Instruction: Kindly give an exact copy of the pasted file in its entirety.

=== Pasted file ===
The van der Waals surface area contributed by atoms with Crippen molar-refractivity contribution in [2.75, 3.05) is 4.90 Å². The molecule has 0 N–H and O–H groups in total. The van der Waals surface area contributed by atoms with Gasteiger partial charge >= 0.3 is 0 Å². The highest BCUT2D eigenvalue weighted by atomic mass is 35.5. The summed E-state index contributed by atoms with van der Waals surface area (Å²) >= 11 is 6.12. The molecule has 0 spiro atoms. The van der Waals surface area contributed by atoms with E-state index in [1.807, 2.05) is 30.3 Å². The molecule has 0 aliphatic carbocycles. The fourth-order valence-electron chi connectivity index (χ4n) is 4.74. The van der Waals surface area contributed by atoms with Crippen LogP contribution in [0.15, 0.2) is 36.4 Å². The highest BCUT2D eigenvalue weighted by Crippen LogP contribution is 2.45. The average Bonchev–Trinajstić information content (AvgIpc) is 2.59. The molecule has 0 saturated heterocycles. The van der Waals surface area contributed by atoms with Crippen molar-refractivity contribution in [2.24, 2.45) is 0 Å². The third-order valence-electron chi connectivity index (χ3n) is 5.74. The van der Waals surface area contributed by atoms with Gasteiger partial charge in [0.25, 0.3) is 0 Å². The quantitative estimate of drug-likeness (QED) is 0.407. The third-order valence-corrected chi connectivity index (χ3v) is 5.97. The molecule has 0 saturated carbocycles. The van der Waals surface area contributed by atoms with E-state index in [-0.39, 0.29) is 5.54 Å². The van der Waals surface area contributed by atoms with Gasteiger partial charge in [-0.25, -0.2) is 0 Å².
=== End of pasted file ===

The van der Waals surface area contributed by atoms with Crippen molar-refractivity contribution in [2.75, 3.05) is 4.90 Å². The molecule has 0 N–H and O–H groups in total. The van der Waals surface area contributed by atoms with Gasteiger partial charge >= 0.3 is 0 Å². The highest BCUT2D eigenvalue weighted by atomic mass is 35.5. The summed E-state index contributed by atoms with van der Waals surface area (Å²) >= 11 is 6.12. The molecule has 0 spiro atoms. The van der Waals surface area contributed by atoms with E-state index in [1.807, 2.05) is 30.3 Å². The molecule has 0 aliphatic carbocycles. The fourth-order valence-electron chi connectivity index (χ4n) is 4.74. The van der Waals surface area contributed by atoms with Crippen LogP contribution in [0.15, 0.2) is 36.4 Å². The highest BCUT2D eigenvalue weighted by Crippen LogP contribution is 2.45. The average Bonchev–Trinajstić information content (AvgIpc) is 2.59. The molecule has 0 saturated heterocycles. The van der Waals surface area contributed by atoms with Crippen molar-refractivity contribution in [2.24, 2.45) is 0 Å². The third-order valence-electron chi connectivity index (χ3n) is 5.74. The van der Waals surface area contributed by atoms with Gasteiger partial charge in [0.25, 0.3) is 0 Å². The quantitative estimate of drug-likeness (QED) is 0.407. The third-order valence-corrected chi connectivity index (χ3v) is 5.97. The molecule has 0 saturated carbocycles. The van der Waals surface area contributed by atoms with E-state index in [-0.39, 0.29) is 5.54 Å². The van der Waals surface area contributed by atoms with Gasteiger partial charge in [-0.25, -0.2) is 0 Å².